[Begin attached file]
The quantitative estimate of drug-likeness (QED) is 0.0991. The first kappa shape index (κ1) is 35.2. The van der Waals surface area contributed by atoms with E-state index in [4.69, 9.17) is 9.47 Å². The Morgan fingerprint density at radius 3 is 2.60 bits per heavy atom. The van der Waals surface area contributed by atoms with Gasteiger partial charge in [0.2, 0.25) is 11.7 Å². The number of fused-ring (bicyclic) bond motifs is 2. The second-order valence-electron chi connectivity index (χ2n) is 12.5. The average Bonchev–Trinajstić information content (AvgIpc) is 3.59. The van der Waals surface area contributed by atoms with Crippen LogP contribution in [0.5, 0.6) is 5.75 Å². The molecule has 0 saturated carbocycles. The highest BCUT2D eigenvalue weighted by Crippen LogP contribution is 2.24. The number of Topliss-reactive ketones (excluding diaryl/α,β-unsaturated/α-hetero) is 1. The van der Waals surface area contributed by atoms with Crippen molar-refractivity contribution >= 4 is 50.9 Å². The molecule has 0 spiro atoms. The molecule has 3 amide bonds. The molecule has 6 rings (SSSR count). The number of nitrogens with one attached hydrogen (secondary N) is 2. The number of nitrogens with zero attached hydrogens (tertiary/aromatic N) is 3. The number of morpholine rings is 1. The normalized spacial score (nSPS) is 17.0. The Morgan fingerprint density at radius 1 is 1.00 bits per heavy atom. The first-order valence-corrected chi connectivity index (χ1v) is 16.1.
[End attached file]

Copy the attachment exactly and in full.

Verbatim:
The quantitative estimate of drug-likeness (QED) is 0.0991. The first kappa shape index (κ1) is 35.2. The van der Waals surface area contributed by atoms with E-state index in [4.69, 9.17) is 9.47 Å². The Morgan fingerprint density at radius 3 is 2.60 bits per heavy atom. The van der Waals surface area contributed by atoms with Gasteiger partial charge in [0.2, 0.25) is 11.7 Å². The number of fused-ring (bicyclic) bond motifs is 2. The second-order valence-electron chi connectivity index (χ2n) is 12.5. The average Bonchev–Trinajstić information content (AvgIpc) is 3.59. The van der Waals surface area contributed by atoms with Crippen LogP contribution in [0.5, 0.6) is 5.75 Å². The molecule has 0 saturated carbocycles. The highest BCUT2D eigenvalue weighted by Crippen LogP contribution is 2.24. The number of Topliss-reactive ketones (excluding diaryl/α,β-unsaturated/α-hetero) is 1. The van der Waals surface area contributed by atoms with Crippen molar-refractivity contribution >= 4 is 50.9 Å². The molecule has 0 spiro atoms. The molecule has 3 amide bonds. The molecule has 6 rings (SSSR count). The number of nitrogens with one attached hydrogen (secondary N) is 2. The number of nitrogens with zero attached hydrogens (tertiary/aromatic N) is 3. The number of morpholine rings is 1. The normalized spacial score (nSPS) is 17.0. The Morgan fingerprint density at radius 1 is 1.00 bits per heavy atom. The first-order valence-corrected chi connectivity index (χ1v) is 16.1.